Sunday, March 13, 2016

If you could bend time..

These days it is so easy to  capture everything that amuses and all that amaze us with our digital cameras or by a tap on our smart phones. Photographs bring back memories of sorts. Sometimes we are reminded of the past that we wish we could change or right the wrongs we feel we have made. If time travel were possible, do we really want to undo some things in the past or relive the fabulous moments we had?

Ideally we should all let go of the past as what is past is past, good or bad decisions have been made, we are where we are. Even if we are allowed to travel back to the past, we cannot recapture the feelings we had nor revisit the wonderful experience we  had in our youth when we are no longer the youths we once were. If we believe that things happen for a reason, do we really want to rewind the past ? Everything is transient and it is necessary for us to be present at every moment of our being.  Easier said than done as we carry our past with us and they become part of the emotional baggage  we carry and if we do not handle them  properly, they haunt us and even stunt our growth.

Every Anxious Wave , the debut novel by Mo Daviau is an engaging read for those who like the concept of time travel.  Ms Daviau cleverly weaves a story that centres on the theme of time travel where the characters are able to  make trips to not only their past but their future as well and in the course of undoing certain traumatic incidents that have scarred them for life, they face a new kind of challenge.

One of the main characters, Karl Bender has just turned 40. Karl feels miserable as  he clings on his memories of his ex-girlfriend and the Axis, an Indie rock band he played in throughout the 90s. He owns the Dictator’s Club, a bar in Chicago and his life revolves between his dingy apartment and his bar. One day he stumbles upon a wormhole in the closet of his abode. He starts using the wormhole for selling trips to the past to fellow music fans and he accidentally sends his buddy Wayne to Manhatta in the year 980  when the latter wants to travel to Manhattan in 1980 to save John Lennon’s life. Reentry requires an electrical power source  and Wayne would have to be in a place with many electromagnetic fields. Karl finds Lena Geduldig, a PhD student in astrophysics and in the course of  working on ways to get Wayne back , they end up finding themselves falling in love, entangled with their own pasts and somehow their meddling around with time travel threaten their future together. Meanwhile as they find a way to get Wayne back, Wayne is comfortable where he is and although he misses Karl, the bar and his mom, he does not miss Chicago or his job. Where he is, the sunsets are too beautiful and the people whom he has met don’t hate or compete and they find food, they eat and they share everything, ‘and they all seem  to love each other in this really magical, uncomplicated way.’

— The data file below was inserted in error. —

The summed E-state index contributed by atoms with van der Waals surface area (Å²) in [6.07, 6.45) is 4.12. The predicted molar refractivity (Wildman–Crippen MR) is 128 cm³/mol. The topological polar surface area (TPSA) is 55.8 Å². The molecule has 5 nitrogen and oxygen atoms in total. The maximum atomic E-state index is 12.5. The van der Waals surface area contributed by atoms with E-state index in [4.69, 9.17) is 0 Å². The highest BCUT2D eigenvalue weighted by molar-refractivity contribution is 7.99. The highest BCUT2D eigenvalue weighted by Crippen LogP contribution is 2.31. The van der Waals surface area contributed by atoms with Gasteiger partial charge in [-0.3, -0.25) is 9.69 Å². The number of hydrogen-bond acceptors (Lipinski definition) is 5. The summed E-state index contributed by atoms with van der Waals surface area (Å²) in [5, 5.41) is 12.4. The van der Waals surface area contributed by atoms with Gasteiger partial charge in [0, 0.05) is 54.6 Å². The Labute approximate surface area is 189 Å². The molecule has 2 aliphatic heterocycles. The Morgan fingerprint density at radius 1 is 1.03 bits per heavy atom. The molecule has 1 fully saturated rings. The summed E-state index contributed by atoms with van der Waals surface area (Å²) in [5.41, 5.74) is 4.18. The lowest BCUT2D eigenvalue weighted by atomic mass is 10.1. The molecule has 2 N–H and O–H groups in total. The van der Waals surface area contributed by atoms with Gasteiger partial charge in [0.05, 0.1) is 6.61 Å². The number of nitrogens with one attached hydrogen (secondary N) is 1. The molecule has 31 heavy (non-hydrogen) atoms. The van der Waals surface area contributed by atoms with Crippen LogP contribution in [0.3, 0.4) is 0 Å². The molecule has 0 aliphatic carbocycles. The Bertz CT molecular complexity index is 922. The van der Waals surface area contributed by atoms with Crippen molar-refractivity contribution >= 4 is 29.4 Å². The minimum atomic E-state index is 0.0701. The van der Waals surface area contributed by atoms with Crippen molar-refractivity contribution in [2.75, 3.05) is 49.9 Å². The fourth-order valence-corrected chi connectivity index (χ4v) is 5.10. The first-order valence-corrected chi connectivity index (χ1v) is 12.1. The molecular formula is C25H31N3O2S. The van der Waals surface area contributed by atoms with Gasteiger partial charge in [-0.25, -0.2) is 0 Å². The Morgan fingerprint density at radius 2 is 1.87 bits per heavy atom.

Ms Daviau writes:
I RECEIVED A long –email from Wayne :
 The native tribe I have hooked up with has names. I wrote them down with ash on a leaf. Would it be wrong to teach them written English ? They are long and complicated names, names that contort the tongue in new and stretchy ways. They gave me a name that sounds like Honnakuit. It probably means “ tall pasty white guy.” They are not armed and seem to be very concerned with oen another. They sit very close to each other in a circle to eat. They all have long hair, even the men, and spend a lot of time doing each other’s hair…………………………………

The story is hilarious and as they bounce around time, the characters realize that when they try to change their  pasts, they might mess up the present as well. The novel asks the question : who would we become if we were to rewrite our pasts? Ultimately love is what propels the characters to hold on to across time. click

Saturday, March 5, 2016

It's a mad-cap world

Venice September 2014
I cannot seem to stop buying books so I am always in a race to plough through them. When I started on The Big Short inside the doomsday machine, a non-fiction written by Michael Lewis, I could not read it fast enough because to me, reading a non-fiction about finance and economics is akin to reading a fiction in French. I have zilch knowledge about trading and the financial market thus I consider finance and economics foreign and complex subjects. I only have a hunch that the entire financial system is a bubble and the market is basically gaming.